One of the most important factors in a teen’s success at school is motivation – the desire to do something. When motivated deadlines are doable, work is done quicker, and procrastination is less of a problem.
Challenges to motivation are rampant in the lives of children today. When they watch TV, more specifically the news, they are inundated with a wide range of negative stories.
There is pressure to get high marks so that they can get into elite post-secondary programs. Meanwhile, kids are enrolled in so many after-school programs they have no time to rest.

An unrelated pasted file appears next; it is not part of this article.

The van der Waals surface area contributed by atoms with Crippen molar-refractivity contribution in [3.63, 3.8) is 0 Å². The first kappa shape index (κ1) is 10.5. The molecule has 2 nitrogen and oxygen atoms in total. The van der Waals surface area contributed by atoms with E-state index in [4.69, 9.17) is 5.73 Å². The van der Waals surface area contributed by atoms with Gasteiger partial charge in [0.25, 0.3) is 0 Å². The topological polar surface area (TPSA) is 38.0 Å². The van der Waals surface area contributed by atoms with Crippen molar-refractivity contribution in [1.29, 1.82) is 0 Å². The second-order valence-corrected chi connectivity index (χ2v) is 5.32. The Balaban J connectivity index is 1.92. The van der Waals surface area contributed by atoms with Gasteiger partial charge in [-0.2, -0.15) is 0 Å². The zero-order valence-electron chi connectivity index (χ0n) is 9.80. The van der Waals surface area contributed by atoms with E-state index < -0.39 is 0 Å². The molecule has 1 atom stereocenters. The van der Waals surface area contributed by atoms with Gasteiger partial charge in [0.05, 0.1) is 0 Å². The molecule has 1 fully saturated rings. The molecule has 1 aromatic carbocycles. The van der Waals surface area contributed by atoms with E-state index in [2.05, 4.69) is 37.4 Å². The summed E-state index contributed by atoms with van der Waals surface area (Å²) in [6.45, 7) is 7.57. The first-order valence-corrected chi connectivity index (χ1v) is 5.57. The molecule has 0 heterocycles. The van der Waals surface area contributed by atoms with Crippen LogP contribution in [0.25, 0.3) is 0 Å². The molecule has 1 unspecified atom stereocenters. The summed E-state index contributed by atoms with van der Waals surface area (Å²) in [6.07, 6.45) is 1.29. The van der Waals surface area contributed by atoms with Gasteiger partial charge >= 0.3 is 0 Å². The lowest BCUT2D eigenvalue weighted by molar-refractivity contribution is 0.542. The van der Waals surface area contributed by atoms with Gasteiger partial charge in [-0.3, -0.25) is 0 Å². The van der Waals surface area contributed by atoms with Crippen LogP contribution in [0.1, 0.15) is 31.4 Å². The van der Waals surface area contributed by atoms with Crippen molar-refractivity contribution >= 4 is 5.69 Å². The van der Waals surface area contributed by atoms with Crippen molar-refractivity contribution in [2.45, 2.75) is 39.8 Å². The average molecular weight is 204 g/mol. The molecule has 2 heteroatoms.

A student who struggles at school and is told by authority figures that in order to be successful they need to get A’s will lose their motivation. The lack of time to just relax can turn an activity that used to be fun into one that they no longer want to attend. And when they are forced or need to do something that they lack the motivation to do can result anxiety and depression.
One way to increase motivation is to listen to your child and get a sense of their mindset. Always ask them and yourself:
- Are they too busy?
- Are they struggling with a learning disability and are being told to try harder?
- Are they being bullied at school?
Maybe they are just too tired because they are using their smart phone until 2 am every night and then have no energy for other activities.